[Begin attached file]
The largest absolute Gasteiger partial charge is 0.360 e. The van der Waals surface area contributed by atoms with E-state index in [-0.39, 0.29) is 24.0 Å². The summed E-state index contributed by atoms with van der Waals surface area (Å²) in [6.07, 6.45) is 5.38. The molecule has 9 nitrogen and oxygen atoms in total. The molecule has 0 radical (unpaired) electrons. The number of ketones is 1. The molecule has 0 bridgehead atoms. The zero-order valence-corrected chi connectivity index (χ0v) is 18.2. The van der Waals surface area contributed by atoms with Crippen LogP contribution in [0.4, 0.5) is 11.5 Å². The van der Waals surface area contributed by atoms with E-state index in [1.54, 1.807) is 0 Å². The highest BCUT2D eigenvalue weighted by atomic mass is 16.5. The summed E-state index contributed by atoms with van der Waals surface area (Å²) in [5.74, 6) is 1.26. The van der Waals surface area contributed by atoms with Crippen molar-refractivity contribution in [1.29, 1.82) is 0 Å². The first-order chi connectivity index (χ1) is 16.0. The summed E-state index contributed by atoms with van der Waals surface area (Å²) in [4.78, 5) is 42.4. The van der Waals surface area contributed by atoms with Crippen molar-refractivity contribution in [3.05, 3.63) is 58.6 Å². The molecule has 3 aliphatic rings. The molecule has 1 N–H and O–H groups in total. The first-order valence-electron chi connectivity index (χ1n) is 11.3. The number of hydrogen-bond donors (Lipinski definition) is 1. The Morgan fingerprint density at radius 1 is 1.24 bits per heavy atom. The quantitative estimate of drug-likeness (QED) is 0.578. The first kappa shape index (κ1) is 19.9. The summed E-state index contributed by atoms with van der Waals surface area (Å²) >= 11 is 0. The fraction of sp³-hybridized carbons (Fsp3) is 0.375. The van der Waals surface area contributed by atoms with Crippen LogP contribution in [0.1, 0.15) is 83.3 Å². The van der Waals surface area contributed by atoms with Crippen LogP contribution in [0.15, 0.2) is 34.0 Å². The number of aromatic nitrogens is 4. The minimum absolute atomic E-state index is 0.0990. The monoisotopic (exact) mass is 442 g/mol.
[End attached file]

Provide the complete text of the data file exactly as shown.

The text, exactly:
The largest absolute Gasteiger partial charge is 0.360 e. The van der Waals surface area contributed by atoms with E-state index in [-0.39, 0.29) is 24.0 Å². The summed E-state index contributed by atoms with van der Waals surface area (Å²) in [6.07, 6.45) is 5.38. The molecule has 9 nitrogen and oxygen atoms in total. The molecule has 0 radical (unpaired) electrons. The number of ketones is 1. The molecule has 0 bridgehead atoms. The zero-order valence-corrected chi connectivity index (χ0v) is 18.2. The van der Waals surface area contributed by atoms with Crippen LogP contribution in [0.4, 0.5) is 11.5 Å². The van der Waals surface area contributed by atoms with E-state index in [1.54, 1.807) is 0 Å². The highest BCUT2D eigenvalue weighted by atomic mass is 16.5. The summed E-state index contributed by atoms with van der Waals surface area (Å²) in [5.74, 6) is 1.26. The van der Waals surface area contributed by atoms with Crippen molar-refractivity contribution in [1.29, 1.82) is 0 Å². The first-order chi connectivity index (χ1) is 16.0. The summed E-state index contributed by atoms with van der Waals surface area (Å²) in [4.78, 5) is 42.4. The van der Waals surface area contributed by atoms with Crippen molar-refractivity contribution in [3.05, 3.63) is 58.6 Å². The molecule has 3 aliphatic rings. The molecule has 1 N–H and O–H groups in total. The first-order valence-electron chi connectivity index (χ1n) is 11.3. The number of hydrogen-bond donors (Lipinski definition) is 1. The Morgan fingerprint density at radius 1 is 1.24 bits per heavy atom. The quantitative estimate of drug-likeness (QED) is 0.578. The first kappa shape index (κ1) is 19.9. The summed E-state index contributed by atoms with van der Waals surface area (Å²) >= 11 is 0. The fraction of sp³-hybridized carbons (Fsp3) is 0.375. The van der Waals surface area contributed by atoms with Crippen LogP contribution in [0.1, 0.15) is 83.3 Å². The van der Waals surface area contributed by atoms with Crippen LogP contribution in [0.15, 0.2) is 34.0 Å². The number of aromatic nitrogens is 4. The minimum absolute atomic E-state index is 0.0990. The monoisotopic (exact) mass is 442 g/mol.